Friday, March 30, 2007

"In physics, there is no broad consensus as to an exact definition of matter. Physicists generally do not use the word when precision is needed, prefering instead to speak of the more clearly defined concepts of mass, energy and particles."

Energy and mass are really the same, as energy is mass multiplied by the squared speed of light in vacuum. Particles are relatively durable relative unities, which means they are not really particles (absolutely durable absolute unities) at all. However, where Newtonian physics worked with the concept of particles, quantum physics works with the concept of quanta:

"In physics, a quantum (plural: quanta) refers to an indivisible and perhaps elementary entity. For instance, a "light quantum", being a unit of light (that is, a photon)."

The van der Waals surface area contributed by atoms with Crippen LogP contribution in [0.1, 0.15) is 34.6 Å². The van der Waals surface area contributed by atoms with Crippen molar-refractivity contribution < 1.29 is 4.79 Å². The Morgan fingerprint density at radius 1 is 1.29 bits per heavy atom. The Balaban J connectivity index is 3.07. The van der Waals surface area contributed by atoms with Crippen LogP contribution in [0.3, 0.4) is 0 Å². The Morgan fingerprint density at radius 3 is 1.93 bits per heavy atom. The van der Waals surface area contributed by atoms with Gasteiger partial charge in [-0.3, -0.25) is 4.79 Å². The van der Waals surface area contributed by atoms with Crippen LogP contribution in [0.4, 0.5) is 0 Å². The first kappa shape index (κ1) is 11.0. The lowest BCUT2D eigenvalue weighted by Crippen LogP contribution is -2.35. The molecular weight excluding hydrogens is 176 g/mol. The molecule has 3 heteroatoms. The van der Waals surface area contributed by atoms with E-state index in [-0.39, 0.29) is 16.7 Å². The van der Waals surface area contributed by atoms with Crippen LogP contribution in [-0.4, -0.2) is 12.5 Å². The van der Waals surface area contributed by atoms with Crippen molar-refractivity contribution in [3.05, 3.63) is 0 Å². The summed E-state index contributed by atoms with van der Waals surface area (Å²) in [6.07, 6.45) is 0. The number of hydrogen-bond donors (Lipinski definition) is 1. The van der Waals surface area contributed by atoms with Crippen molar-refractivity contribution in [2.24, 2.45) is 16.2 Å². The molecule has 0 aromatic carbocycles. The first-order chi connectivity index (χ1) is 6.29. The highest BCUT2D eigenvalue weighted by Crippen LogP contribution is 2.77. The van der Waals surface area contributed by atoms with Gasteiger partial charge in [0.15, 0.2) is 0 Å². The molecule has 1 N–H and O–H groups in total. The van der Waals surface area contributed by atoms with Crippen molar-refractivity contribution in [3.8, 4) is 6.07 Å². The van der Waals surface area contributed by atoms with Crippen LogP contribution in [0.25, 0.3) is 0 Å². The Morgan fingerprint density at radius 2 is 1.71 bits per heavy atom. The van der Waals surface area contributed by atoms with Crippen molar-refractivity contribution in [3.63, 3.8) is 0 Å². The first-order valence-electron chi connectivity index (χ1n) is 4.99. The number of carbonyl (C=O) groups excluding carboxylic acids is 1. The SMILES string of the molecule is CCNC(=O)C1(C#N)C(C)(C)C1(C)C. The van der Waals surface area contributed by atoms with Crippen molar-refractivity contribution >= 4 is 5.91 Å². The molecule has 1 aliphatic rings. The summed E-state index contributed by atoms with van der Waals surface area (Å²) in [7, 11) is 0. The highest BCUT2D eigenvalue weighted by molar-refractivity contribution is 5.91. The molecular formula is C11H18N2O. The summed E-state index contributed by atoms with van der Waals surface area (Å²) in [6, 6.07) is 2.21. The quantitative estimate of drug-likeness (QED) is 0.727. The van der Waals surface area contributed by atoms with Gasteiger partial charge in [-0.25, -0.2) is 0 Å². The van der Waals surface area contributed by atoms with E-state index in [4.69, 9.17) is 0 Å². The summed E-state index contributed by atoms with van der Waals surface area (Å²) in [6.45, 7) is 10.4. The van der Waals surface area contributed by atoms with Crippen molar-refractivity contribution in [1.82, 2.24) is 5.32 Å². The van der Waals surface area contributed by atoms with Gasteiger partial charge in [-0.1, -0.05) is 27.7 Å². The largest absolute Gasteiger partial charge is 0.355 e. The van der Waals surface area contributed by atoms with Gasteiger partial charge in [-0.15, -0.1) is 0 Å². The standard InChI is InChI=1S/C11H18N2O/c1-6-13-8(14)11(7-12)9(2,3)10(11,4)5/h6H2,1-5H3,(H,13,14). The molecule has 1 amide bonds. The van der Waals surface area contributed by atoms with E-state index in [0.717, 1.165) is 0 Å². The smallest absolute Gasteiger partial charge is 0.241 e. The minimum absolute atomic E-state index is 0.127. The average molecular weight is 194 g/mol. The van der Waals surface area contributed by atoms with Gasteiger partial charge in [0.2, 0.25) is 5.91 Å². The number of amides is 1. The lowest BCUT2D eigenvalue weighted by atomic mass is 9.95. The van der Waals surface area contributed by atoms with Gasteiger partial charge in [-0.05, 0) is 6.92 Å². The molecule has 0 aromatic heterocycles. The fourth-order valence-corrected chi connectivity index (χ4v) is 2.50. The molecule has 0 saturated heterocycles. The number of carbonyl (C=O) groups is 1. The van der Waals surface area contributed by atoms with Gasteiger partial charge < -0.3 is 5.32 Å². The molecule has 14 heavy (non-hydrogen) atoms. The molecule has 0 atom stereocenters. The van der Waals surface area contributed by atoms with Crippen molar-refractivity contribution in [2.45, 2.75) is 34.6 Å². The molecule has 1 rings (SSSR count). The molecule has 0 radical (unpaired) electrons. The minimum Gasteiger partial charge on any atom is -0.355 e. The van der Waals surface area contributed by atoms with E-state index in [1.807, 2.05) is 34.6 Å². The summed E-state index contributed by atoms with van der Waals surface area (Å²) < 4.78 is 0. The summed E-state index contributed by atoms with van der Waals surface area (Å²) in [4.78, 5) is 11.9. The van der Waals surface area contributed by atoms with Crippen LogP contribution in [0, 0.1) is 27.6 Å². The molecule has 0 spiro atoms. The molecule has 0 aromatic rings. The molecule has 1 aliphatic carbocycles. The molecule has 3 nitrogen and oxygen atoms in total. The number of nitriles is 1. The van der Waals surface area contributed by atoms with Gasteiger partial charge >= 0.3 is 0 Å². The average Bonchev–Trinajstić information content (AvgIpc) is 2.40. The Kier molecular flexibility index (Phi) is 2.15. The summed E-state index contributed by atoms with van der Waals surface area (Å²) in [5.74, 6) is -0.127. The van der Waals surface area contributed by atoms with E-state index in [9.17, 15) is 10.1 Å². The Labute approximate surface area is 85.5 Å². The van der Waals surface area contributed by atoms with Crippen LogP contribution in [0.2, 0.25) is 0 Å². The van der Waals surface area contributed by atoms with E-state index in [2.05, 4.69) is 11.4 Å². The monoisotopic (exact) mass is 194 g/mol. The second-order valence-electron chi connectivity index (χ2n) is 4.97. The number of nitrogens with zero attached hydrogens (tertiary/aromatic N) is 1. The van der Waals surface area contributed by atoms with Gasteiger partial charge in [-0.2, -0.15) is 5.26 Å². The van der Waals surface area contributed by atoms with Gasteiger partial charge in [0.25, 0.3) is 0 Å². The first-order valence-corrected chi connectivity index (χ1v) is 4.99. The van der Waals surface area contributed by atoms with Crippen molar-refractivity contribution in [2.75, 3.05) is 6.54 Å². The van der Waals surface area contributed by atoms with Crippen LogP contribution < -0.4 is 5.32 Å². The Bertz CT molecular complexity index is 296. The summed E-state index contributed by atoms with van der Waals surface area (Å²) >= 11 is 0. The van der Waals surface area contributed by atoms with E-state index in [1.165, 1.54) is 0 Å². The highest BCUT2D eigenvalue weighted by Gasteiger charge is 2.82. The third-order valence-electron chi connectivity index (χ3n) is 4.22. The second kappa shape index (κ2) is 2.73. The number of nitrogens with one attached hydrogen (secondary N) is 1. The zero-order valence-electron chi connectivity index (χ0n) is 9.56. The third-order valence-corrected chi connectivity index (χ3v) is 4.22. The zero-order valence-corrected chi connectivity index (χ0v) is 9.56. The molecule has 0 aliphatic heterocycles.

This is the concept of the particle once again, as a quantum presupposes a definite quantum. Like the particle, the quantum is, to speak with Nietzsche, yet another example of "the soul superstition".

This belief, from which derives our idea of "substance", is the idea of the subject. It is the idea that "I" am something absolutely durable and indivisible, separate from my body (which, after all, is neither durable nor indivisible). Grammar - our Indo-European grammar, at any rate -, being founded on this belief, tends to strengthen this belief. But it is still a belief, and not knowledge.


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